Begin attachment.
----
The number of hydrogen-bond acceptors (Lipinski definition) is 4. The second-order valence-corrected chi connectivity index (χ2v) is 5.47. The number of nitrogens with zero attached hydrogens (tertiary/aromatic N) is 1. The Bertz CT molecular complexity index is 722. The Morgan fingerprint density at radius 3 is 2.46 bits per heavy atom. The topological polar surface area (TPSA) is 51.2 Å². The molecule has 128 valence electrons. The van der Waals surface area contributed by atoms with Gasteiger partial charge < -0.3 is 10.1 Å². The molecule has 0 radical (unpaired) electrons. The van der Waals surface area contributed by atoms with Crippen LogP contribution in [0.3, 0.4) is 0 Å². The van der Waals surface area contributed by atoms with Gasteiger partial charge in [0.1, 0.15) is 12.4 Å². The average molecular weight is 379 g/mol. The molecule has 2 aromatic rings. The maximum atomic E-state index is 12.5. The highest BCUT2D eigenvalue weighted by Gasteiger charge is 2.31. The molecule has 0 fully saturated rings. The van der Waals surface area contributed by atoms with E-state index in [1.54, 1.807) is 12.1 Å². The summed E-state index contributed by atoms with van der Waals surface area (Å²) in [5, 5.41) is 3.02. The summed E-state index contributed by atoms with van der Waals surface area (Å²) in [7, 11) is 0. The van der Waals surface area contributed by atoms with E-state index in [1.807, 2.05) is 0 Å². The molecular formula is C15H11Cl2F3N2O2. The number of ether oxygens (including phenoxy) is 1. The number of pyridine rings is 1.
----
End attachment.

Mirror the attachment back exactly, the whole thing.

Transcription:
The number of hydrogen-bond acceptors (Lipinski definition) is 4. The second-order valence-corrected chi connectivity index (χ2v) is 5.47. The number of nitrogens with zero attached hydrogens (tertiary/aromatic N) is 1. The Bertz CT molecular complexity index is 722. The Morgan fingerprint density at radius 3 is 2.46 bits per heavy atom. The topological polar surface area (TPSA) is 51.2 Å². The molecule has 128 valence electrons. The van der Waals surface area contributed by atoms with Gasteiger partial charge < -0.3 is 10.1 Å². The molecule has 0 radical (unpaired) electrons. The van der Waals surface area contributed by atoms with Crippen LogP contribution in [0.3, 0.4) is 0 Å². The van der Waals surface area contributed by atoms with Gasteiger partial charge in [0.1, 0.15) is 12.4 Å². The average molecular weight is 379 g/mol. The molecule has 2 aromatic rings. The maximum atomic E-state index is 12.5. The highest BCUT2D eigenvalue weighted by Gasteiger charge is 2.31. The molecule has 0 fully saturated rings. The van der Waals surface area contributed by atoms with E-state index in [1.54, 1.807) is 12.1 Å². The summed E-state index contributed by atoms with van der Waals surface area (Å²) in [5, 5.41) is 3.02. The summed E-state index contributed by atoms with van der Waals surface area (Å²) in [7, 11) is 0. The van der Waals surface area contributed by atoms with E-state index in [1.807, 2.05) is 0 Å². The molecular formula is C15H11Cl2F3N2O2. The number of ether oxygens (including phenoxy) is 1. The number of pyridine rings is 1.